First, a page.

A revolution is underway. It is disruptive and worldwide, and it has the power to radically change modern society. For manufacturing, the fourth industrial revolution brings both challenge and opportunity. Businesses can harness the power of the revolution to increase productivity, reimagine factory processes and improve efficiency.
From steam power to the assembly line to computerization, the first three industrial revolutions reshaped manufacturing. The fourth revolution blends the physical and digital worlds. Driven by the Internet of Things (IoT) and powered by data, Industry 4.0 reaches from the factory floor to the household kitchen and beyond.
Businesses today must embrace the fourth industrial revolution to remain competitive. For many, the advent of cyber-physical systems and artificial intelligence (AI) can prove intimidating. Here are five ways to join the revolution and compete more effectively.
1. Supply Chain Management
From the vendor that maintains your production equipment, to the assembly line and the warehouse and on to the customer, the IoT can transform your supply chain. Asset tracking and inventory management provide a great place to start.
With radio-frequency identification (RFID) tags, you can track product in real time from the factory floor to the cash register. Combined with warehouse and in-store sensors. RFID tags significantly increase inventory accuracy.
2. Connected Devices
From collaborative robots that work side-by-side with humans on the factory floor, to machinery that provides an alert before maintenance is needed, connected devices are streamlining manufacturing.
In a smart factory, machines communicate with each other and with the humans who operate them. In addition, operators can easily monitor workloads and equipment condition and make adjustments remotely.
3. Cloud Computing
Cloud computing provides the power behind connected devices. According to the International Data Corporation, by the year 2020, 60 percent of robots will depend on cloud-based software. Cloud applications facilitate the flow of data from machinery to human workers, as well as instructions from humans back to the machines.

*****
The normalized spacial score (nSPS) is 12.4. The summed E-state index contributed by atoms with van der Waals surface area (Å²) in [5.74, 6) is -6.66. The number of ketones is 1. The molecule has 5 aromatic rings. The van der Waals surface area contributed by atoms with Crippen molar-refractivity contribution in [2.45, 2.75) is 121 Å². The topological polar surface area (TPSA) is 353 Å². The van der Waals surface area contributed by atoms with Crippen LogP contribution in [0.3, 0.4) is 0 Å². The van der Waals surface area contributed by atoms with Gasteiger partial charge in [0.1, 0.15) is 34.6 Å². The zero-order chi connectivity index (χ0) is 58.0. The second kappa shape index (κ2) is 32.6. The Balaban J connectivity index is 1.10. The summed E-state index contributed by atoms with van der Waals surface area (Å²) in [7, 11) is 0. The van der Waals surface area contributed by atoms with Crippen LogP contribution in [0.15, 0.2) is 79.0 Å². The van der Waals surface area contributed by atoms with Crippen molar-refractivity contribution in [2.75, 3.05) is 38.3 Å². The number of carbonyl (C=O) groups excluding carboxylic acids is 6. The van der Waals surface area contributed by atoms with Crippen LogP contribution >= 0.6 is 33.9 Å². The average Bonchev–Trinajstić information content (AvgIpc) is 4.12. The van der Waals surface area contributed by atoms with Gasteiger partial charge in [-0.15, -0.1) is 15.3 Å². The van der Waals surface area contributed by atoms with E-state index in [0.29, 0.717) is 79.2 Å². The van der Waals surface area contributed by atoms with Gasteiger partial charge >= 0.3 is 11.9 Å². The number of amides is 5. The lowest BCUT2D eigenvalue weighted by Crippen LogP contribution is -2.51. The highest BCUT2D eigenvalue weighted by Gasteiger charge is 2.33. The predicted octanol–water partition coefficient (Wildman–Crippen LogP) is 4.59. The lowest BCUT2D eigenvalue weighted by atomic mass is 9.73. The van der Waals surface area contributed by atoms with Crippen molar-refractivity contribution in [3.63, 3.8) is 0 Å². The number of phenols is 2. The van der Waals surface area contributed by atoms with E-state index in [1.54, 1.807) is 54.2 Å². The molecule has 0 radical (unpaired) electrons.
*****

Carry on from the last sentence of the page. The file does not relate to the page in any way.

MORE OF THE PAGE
For instance, data captured by robots is stored in the cloud and available in real time to analysts who can then use that data to adjust processes for maximum efficiency. The cloud also allows machines to communicate with each other and coordinate related tasks.
Likewise, cloud-based applications facilitate the delivery of specialized programming remotely to a machine on the factory floor. Using the cloud, operators can adjust the programming for multiple machines at once or quickly change a single machine from one task to another.
4. Data Analytics
With connected devices and asset tracking in place, the manufacturing process generates huge amounts of data. Analytics allow manufacturers to synthesize that information and translate the data into increased productivity.
For example, with historical data from machines on the factory floor, analysts can predict outages before they occur. A study by Forbes reports that predictive analytics can reduce breakdowns and unscheduled downtime by as much as 26 percent.
Data analysis can also help manufacturers isolate issues to a specific component of the production process, greatly enhancing efficiency.
5. Train a Digital-savvy Workforce
One of the most significant challenges facing businesses in the fourth industrial revolution is the lack of workers with the needed skill sets. Historically, factory jobs were manual, repetitive. Even now, robots have begun to perform much of the work historically done by humans.
While the digitization of manufacturing may actually result in a net increase in jobs, many of those jobs require a new set of skills. Increasingly, manufacturers need workers with aptitude in computing, engineering and data analytics. Even traditional jobs such as machine maintenance now involve digital expertise.
Forward-thinking businesses address the skill gap by investing in people. Hence, training programs involving augmented and virtual reality can bring current workers up-to-speed on new technology. Likewise, apprentice programs and collaboration with technical degree programs can build a new workforce prepared to meet the needs of a digital world.
Partner in Business Transformation
One certain characteristic of the fourth industrial revolution is the rapid evolution of technology. Yesterday’s possibilities have become the norm of operation today. At the same time, increased cyber threats require multi-layer cyber-defense solutions.
Digital technology experts offer customized cloud, network and cyber-security solutions for manufacturing. With extensive manufacturing industry expertise, trained specialists ably assist business leaders embrace the possibilities of the future.